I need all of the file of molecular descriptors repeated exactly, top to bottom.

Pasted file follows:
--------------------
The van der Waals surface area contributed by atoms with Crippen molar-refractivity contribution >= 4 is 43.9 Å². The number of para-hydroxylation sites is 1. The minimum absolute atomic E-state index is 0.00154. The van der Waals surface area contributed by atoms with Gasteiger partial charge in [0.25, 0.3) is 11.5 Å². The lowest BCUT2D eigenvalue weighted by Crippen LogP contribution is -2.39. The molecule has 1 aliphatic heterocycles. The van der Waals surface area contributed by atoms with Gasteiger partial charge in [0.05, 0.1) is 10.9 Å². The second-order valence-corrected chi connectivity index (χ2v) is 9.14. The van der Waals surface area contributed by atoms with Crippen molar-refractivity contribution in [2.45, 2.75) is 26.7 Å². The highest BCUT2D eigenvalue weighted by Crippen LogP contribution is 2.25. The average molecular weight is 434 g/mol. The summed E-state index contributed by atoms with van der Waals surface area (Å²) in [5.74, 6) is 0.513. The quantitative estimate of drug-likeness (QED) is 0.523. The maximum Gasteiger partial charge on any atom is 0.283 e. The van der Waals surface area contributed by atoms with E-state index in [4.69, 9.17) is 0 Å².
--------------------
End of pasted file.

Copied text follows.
The van der Waals surface area contributed by atoms with Crippen molar-refractivity contribution >= 4 is 43.9 Å². The number of para-hydroxylation sites is 1. The minimum absolute atomic E-state index is 0.00154. The van der Waals surface area contributed by atoms with Gasteiger partial charge in [0.25, 0.3) is 11.5 Å². The lowest BCUT2D eigenvalue weighted by Crippen LogP contribution is -2.39. The molecule has 1 aliphatic heterocycles. The van der Waals surface area contributed by atoms with Gasteiger partial charge in [0.05, 0.1) is 10.9 Å². The second-order valence-corrected chi connectivity index (χ2v) is 9.14. The van der Waals surface area contributed by atoms with Crippen molar-refractivity contribution in [2.45, 2.75) is 26.7 Å². The highest BCUT2D eigenvalue weighted by Crippen LogP contribution is 2.25. The average molecular weight is 434 g/mol. The summed E-state index contributed by atoms with van der Waals surface area (Å²) in [5.74, 6) is 0.513. The quantitative estimate of drug-likeness (QED) is 0.523. The maximum Gasteiger partial charge on any atom is 0.283 e. The van der Waals surface area contributed by atoms with E-state index in [4.69, 9.17) is 0 Å².